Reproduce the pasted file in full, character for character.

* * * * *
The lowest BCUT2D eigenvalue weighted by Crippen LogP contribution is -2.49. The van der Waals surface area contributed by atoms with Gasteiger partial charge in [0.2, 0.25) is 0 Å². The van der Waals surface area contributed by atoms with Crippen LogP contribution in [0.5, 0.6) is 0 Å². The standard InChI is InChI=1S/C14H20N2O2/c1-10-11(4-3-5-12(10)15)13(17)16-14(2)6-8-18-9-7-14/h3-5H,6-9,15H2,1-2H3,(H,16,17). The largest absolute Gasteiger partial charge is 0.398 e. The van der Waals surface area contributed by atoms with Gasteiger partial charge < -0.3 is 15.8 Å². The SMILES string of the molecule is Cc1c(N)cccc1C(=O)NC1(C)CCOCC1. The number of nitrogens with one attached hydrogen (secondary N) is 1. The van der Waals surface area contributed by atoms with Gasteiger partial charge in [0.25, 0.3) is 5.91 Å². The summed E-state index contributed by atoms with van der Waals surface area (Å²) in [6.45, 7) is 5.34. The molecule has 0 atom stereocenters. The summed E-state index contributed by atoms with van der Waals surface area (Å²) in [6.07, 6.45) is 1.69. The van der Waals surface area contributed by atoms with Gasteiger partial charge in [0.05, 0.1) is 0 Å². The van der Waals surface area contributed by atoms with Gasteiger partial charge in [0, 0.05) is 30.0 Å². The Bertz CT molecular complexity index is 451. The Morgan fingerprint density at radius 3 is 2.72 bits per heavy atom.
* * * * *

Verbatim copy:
The lowest BCUT2D eigenvalue weighted by Crippen LogP contribution is -2.49. The van der Waals surface area contributed by atoms with Gasteiger partial charge in [0.2, 0.25) is 0 Å². The van der Waals surface area contributed by atoms with Crippen LogP contribution in [0.5, 0.6) is 0 Å². The standard InChI is InChI=1S/C14H20N2O2/c1-10-11(4-3-5-12(10)15)13(17)16-14(2)6-8-18-9-7-14/h3-5H,6-9,15H2,1-2H3,(H,16,17). The largest absolute Gasteiger partial charge is 0.398 e. The van der Waals surface area contributed by atoms with Gasteiger partial charge < -0.3 is 15.8 Å². The SMILES string of the molecule is Cc1c(N)cccc1C(=O)NC1(C)CCOCC1. The number of nitrogens with one attached hydrogen (secondary N) is 1. The van der Waals surface area contributed by atoms with Gasteiger partial charge in [0.25, 0.3) is 5.91 Å². The summed E-state index contributed by atoms with van der Waals surface area (Å²) in [6.45, 7) is 5.34. The molecule has 0 atom stereocenters. The summed E-state index contributed by atoms with van der Waals surface area (Å²) in [6.07, 6.45) is 1.69. The van der Waals surface area contributed by atoms with Gasteiger partial charge in [0.05, 0.1) is 0 Å². The van der Waals surface area contributed by atoms with Gasteiger partial charge in [0, 0.05) is 30.0 Å². The Bertz CT molecular complexity index is 451. The Morgan fingerprint density at radius 3 is 2.72 bits per heavy atom.